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Making Hydrochloric acid + Halogen Chemistry.


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tell me if I am wrong, but I was under the impression that pH wasn't actually pH, but rather ro (greek symbol) H, and it is the negative log of the H+ concentration, oppositely there is pOH. . . it just seems as though the ro evolved into a p to most people/institutions.

You're wrong. :P:D the pH is actually a french term "poweur Hydronium"(sic?) which pretty much describes that it is a logarithimic measurement of the hydronium concentration. It is not greek at all.

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The melting point can be brought down to 600C by adding CaCl2 and the electrolysis will still only effect the NaCl since it is easier to separate. 600C, piece of cake. Just aman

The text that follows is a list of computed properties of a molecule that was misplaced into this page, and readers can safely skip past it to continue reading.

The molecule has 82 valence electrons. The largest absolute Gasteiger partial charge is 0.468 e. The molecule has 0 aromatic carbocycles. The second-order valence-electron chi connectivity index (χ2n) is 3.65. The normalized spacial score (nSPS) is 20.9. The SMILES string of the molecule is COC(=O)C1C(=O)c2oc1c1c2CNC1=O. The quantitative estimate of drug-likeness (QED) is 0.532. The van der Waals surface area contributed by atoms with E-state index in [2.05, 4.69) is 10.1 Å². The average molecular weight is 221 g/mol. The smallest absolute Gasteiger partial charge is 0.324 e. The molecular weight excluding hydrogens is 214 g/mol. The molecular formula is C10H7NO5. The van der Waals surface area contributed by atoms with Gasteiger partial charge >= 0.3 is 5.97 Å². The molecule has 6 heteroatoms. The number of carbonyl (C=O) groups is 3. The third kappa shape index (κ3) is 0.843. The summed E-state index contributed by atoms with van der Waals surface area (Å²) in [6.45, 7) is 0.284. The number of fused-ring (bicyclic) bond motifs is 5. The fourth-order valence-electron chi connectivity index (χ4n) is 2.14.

"The concept was introduced by S.P.L. Sørensen in 1909, and is purported to mean "pondus hydrogenii" in Dutch."

 

Then it goes on to say most people now associate it with yours.

 

Thanks for the catch on the ro, lying ass chemisty teacher.

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Well, I'm Dutch, but the words "pondus hydrogenii" definitely are no Dutch words :P . It seems like Latin to me. The word "pondus" does not mean anything to me, the word "hydrogenii" means something like "of hydrogen".

 

EDIT: I have done a lookup and the word "pondus" means "pressure".

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ok well now YT, Wikipedia (from which my Dutch comment was drawn), my teacher, and yourself have all told me different things. . . so here is my conclusion. . . pH means what level of ouch an acid or a base is.

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  • 2 weeks later...

actualy it was a Danish guy that worked for a Beer Brewery called Carlsberg in 1909, his name was Soren Sorensen.